Submitted to: American Society of Horticulture Science Meeting
Publication Type: Abstract Only
Publication Acceptance Date: 6/1/1998
Publication Date: N/A
Citation: N/A Interpretive Summary:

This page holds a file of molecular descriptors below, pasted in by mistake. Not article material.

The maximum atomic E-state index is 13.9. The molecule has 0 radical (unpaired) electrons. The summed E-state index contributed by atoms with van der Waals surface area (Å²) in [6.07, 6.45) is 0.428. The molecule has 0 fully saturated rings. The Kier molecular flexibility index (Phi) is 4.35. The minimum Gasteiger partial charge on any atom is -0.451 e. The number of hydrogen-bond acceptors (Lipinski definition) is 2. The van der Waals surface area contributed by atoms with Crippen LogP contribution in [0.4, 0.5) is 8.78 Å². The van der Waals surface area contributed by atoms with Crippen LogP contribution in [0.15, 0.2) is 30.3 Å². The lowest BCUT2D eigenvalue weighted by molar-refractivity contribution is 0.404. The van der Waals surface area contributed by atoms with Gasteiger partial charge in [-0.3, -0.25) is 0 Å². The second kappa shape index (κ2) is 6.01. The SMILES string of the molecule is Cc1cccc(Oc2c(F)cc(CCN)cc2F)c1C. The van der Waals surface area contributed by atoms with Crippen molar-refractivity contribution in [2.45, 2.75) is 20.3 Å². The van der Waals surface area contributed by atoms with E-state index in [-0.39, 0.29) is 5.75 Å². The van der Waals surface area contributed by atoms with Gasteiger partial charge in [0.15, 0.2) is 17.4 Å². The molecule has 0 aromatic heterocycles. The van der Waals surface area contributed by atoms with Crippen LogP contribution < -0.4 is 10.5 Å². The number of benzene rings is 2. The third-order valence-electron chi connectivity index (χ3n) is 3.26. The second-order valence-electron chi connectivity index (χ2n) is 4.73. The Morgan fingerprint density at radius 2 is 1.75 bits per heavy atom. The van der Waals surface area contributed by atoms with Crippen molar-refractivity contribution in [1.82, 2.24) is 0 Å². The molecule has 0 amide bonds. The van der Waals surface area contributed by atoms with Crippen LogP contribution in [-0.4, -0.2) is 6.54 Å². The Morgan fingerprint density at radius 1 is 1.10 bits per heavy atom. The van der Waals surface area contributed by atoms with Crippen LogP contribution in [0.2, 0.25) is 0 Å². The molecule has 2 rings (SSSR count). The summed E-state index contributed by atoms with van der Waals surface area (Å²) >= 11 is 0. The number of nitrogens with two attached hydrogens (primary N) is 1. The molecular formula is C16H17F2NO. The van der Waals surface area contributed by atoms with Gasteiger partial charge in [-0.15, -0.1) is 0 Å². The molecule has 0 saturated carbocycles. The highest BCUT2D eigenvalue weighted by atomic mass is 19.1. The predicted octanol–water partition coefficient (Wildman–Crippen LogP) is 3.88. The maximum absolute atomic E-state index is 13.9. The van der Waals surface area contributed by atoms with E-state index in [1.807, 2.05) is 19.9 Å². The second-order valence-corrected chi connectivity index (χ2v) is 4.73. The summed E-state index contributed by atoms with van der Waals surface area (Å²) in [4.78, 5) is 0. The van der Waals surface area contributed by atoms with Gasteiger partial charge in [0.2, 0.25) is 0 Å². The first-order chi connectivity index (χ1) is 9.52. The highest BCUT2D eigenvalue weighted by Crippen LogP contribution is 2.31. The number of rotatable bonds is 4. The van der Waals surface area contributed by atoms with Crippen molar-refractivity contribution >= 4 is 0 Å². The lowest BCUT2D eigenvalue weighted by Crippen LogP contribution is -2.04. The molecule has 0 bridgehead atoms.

Technical Abstract: Beta-carotene is the principal provitamin A caroteniod found in tomato fruits and makes a significant contribution to the fruits nutritional value. The dominant B gene conditions high levels of beta-carotene in ripe tomato fruits. PCR based molecular markers including random amplified polymorphic DNA (RAPD) and amplified fragment length polymorphism (AFLP) were used to identify marker linkage to the B locus. The study was conducted using a near isogenic line (NIL) of the cultivar Rutgers isogenic for the B locus and bulk segregant analysis of an interspecific F2 population segregating for the B locus which was derived from the cross of Lycopersicon cheesmanii accession LA 317 x L. esculentum cv. Floradade. Sixty-four AFLP primer pairs and 1018 arbitrary RAPD primers were screened for polymorphism between the pair of NILs and between the two bulks. A number of amplified RAPD and AFLP products were identified that were present in one line or bulk but not the other. Marker linkage with the B locus was confirmed by checking individual samples from the F2 and BC populations. Two RAPD markers were confirmed tightly linked with the B phenotype using the interspecific F2 population. Similarly, a single AFLP marker was identified with close linkage to the B phenotype using the NIL F2 population. The markers identified in this study can be useful in breeding programs with marker assisted selection and, if very tightly linked, as a starting point to isolate the gene.